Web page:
Wow, I'm surprised by everyone who takes Yoga. I take it twice a week. I'm lucky in that my wife's best friend is a Yoga instructor, so I get free classes. My flexibility has improved tremendously and I recommend it to any MA practitioner.
No question, if you can take a class or get a teacher its a good idea. But stating that beginner Yoga is too dangerous to practice without a teacher isn't accurate. Sure, some people get injured with or without teachers - even being careful. That's true of walking around the neighborhood three times a week. The question is whether or not the risk of injury outweighs the health benefits.
Originally Posted by WorldWarCheese
You're pulling and twisting things more that they're used to if you just sit down and do a butterfly stretch, a forward bend and jog a lap than if you haven't done any excercise in four years too. But is your risk of doing them three times a week greater than what will happen to you in ten years if don't do some kind of excercise? And would having a personal trainer with you really reduce your risk of injury to the point that its not worth doing a little strecthing and running without one. Most Yoga poses place little more strain on the body than stadard strechting a jog.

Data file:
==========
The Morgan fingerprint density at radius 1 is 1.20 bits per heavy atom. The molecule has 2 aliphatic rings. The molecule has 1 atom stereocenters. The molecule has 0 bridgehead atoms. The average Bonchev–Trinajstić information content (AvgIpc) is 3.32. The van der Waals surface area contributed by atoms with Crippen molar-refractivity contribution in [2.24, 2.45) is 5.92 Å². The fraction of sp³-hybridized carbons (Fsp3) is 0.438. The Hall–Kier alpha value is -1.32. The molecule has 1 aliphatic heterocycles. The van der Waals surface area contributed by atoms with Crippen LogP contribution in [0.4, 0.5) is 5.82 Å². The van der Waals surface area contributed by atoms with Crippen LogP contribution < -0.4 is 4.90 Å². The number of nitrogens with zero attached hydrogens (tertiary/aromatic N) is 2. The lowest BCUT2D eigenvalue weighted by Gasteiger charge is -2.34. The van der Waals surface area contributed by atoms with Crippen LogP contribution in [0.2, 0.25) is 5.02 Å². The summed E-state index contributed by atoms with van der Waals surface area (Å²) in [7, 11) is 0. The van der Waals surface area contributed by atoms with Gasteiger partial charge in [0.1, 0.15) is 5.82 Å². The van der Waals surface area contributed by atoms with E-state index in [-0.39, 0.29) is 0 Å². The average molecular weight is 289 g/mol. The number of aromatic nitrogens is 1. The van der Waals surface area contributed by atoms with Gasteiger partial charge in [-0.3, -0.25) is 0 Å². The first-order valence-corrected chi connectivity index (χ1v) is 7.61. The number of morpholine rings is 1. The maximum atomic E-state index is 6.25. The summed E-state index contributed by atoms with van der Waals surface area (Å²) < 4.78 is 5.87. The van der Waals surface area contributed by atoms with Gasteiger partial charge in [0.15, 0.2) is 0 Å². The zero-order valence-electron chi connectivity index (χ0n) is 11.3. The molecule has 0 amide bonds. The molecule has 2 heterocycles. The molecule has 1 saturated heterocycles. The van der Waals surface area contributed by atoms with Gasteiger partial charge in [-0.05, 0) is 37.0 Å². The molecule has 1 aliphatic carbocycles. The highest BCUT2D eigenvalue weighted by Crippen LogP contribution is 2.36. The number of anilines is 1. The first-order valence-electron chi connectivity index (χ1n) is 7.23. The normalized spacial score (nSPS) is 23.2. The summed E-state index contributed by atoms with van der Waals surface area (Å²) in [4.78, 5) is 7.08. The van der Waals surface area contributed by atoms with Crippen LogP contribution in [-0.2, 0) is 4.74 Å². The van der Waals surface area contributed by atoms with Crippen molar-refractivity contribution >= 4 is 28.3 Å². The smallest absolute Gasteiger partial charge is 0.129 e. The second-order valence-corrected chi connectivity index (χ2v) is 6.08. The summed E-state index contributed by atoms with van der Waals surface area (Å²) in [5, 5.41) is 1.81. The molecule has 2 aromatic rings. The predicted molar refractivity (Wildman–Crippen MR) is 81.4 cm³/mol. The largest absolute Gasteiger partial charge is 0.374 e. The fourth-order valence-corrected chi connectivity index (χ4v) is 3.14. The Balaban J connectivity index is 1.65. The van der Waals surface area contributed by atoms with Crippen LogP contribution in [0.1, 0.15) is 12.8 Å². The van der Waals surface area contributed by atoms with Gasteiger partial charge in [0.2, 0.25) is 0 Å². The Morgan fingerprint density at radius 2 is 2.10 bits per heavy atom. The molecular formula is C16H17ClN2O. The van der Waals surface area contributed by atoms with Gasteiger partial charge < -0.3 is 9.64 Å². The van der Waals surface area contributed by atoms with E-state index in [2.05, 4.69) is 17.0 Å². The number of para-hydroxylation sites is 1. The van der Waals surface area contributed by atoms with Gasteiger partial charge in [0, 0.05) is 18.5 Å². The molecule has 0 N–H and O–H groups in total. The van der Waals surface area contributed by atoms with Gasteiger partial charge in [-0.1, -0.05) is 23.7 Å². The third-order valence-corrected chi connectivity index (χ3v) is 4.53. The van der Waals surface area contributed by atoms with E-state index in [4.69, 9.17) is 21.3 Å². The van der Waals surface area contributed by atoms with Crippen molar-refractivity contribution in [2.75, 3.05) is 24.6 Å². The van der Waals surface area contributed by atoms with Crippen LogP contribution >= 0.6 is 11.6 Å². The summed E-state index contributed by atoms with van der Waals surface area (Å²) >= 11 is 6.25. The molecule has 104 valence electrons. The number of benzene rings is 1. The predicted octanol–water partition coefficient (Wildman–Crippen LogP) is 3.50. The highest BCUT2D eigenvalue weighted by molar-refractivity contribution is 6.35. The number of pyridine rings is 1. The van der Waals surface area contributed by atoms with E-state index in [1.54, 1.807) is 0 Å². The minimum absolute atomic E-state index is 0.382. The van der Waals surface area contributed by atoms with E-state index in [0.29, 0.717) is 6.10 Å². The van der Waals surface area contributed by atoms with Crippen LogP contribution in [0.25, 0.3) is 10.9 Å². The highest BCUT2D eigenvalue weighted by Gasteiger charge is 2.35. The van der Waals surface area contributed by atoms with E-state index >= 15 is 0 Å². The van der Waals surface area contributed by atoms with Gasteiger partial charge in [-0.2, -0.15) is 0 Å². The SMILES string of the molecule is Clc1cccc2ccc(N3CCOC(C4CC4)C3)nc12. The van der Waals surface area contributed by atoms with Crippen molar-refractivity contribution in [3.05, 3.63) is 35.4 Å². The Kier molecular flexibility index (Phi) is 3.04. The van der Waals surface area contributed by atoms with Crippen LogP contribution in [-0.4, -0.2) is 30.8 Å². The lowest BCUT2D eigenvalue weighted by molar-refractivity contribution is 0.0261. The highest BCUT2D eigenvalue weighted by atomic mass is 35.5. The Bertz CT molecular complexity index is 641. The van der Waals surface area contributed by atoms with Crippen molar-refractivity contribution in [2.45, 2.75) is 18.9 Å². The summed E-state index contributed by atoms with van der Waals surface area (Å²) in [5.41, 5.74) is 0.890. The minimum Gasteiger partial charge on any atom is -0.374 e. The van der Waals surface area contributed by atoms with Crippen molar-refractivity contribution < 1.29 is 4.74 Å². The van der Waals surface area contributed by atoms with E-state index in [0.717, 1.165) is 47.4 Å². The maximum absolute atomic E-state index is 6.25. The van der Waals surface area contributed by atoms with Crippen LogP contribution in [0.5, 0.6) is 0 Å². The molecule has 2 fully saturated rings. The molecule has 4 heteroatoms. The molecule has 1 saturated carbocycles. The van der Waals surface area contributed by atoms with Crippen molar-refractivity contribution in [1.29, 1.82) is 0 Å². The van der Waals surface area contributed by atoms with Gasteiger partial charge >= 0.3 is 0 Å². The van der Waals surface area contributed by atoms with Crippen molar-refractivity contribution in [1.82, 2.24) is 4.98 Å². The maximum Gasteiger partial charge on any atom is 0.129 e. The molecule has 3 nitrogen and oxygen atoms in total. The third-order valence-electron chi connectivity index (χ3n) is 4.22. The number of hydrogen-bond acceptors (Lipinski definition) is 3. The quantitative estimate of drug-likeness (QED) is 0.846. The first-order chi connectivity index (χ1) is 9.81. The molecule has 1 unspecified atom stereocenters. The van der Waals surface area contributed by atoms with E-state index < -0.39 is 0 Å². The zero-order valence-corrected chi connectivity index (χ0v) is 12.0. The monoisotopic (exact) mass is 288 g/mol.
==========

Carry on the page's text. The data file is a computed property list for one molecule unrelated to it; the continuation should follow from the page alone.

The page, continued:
If you look at the beginner Yoga poses, its hard to classify any of them as high risk. Its not like I'm trying to pull a single arm handstand with a leg stretch using the other hand. Its simple forward bends, twists, butterfly streches, sitting cross legged, etc. Only the advanced stuff involves anything you wouldn't see in an elementry school Gym class in some variation. Its the combination of breathing, meditation, and the ordering of the poses that seperate it from being something different than streching.
Furthermore, I would bet the majority of people who do Yoga in America are DVD exclusive. Yoga DVD sales number in the millions a year, and I doubt that millions of people take classes. Sure there is overlap between the two, but more people are probably practicing without a teacher than with, yet there isn't a large number of injuries being reported as part of a class action suit against Gaiam. Its ancedotal, but I know a lot more people who buy a Prenatal Yoga video and do it during pregnancy, without a teacher, than I do people who have gone to a Yoga class ever. In fact, as large as the share of pre-natal Yoga DVD sales are, its fair to say its pretty low risk activity if its kept to a simple form.
As far as the guard comparison, no, I wouldn't tell them to learn Guard-work from a Gracie Book and DVD, but its terrible analogy to the point of being useless. Guard work inolves a live resisting opponent, Yoga doesn't. On that basis alone, any comparison beyond stating they both require strength, flexibility, and legs is largely meaningless.
Last edited by Jhemsley; 9/21/2007 2:16pm at .
Reason: Failed to copy and paste the last two sentences in the second paragraph